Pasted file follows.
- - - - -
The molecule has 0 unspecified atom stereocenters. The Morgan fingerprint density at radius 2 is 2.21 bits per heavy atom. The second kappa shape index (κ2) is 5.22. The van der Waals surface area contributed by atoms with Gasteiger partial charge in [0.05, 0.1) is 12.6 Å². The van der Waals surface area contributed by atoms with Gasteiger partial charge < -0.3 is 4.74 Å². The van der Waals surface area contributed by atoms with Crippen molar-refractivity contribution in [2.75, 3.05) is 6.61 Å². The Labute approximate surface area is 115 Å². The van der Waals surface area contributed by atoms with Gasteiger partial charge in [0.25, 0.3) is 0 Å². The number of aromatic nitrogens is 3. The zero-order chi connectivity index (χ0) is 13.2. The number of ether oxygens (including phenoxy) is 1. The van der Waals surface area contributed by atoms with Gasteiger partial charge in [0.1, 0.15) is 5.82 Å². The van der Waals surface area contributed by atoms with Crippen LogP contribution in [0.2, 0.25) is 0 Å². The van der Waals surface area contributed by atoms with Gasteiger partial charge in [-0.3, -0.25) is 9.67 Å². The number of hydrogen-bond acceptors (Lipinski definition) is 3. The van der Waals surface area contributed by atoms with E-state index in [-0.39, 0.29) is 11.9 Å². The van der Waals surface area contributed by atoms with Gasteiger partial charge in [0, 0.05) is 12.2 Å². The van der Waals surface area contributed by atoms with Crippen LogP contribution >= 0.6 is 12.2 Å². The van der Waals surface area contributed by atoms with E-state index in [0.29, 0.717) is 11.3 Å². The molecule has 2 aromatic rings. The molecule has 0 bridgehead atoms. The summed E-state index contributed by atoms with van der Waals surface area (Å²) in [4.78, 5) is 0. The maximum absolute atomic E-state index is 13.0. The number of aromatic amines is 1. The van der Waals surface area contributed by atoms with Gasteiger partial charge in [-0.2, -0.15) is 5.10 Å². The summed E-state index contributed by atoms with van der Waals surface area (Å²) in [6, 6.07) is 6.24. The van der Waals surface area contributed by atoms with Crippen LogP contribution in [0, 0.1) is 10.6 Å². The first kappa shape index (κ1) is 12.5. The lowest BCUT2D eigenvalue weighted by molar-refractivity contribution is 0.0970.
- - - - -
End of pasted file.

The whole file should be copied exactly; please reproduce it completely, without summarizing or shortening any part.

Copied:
The molecule has 0 unspecified atom stereocenters. The Morgan fingerprint density at radius 2 is 2.21 bits per heavy atom. The second kappa shape index (κ2) is 5.22. The van der Waals surface area contributed by atoms with Gasteiger partial charge in [0.05, 0.1) is 12.6 Å². The van der Waals surface area contributed by atoms with Gasteiger partial charge < -0.3 is 4.74 Å². The van der Waals surface area contributed by atoms with Crippen molar-refractivity contribution in [2.75, 3.05) is 6.61 Å². The Labute approximate surface area is 115 Å². The van der Waals surface area contributed by atoms with Gasteiger partial charge in [0.25, 0.3) is 0 Å². The number of aromatic nitrogens is 3. The zero-order chi connectivity index (χ0) is 13.2. The number of ether oxygens (including phenoxy) is 1. The van der Waals surface area contributed by atoms with Gasteiger partial charge in [0.1, 0.15) is 5.82 Å². The van der Waals surface area contributed by atoms with Crippen LogP contribution in [0.2, 0.25) is 0 Å². The van der Waals surface area contributed by atoms with Gasteiger partial charge in [-0.3, -0.25) is 9.67 Å². The number of hydrogen-bond acceptors (Lipinski definition) is 3. The van der Waals surface area contributed by atoms with E-state index in [-0.39, 0.29) is 11.9 Å². The van der Waals surface area contributed by atoms with Gasteiger partial charge in [0, 0.05) is 12.2 Å². The van der Waals surface area contributed by atoms with Crippen LogP contribution >= 0.6 is 12.2 Å². The van der Waals surface area contributed by atoms with E-state index in [0.29, 0.717) is 11.3 Å². The molecule has 2 aromatic rings. The molecule has 0 bridgehead atoms. The summed E-state index contributed by atoms with van der Waals surface area (Å²) in [4.78, 5) is 0. The maximum absolute atomic E-state index is 13.0. The number of aromatic amines is 1. The van der Waals surface area contributed by atoms with Gasteiger partial charge in [-0.2, -0.15) is 5.10 Å². The summed E-state index contributed by atoms with van der Waals surface area (Å²) in [6, 6.07) is 6.24. The van der Waals surface area contributed by atoms with Crippen LogP contribution in [0, 0.1) is 10.6 Å². The first kappa shape index (κ1) is 12.5. The lowest BCUT2D eigenvalue weighted by molar-refractivity contribution is 0.0970.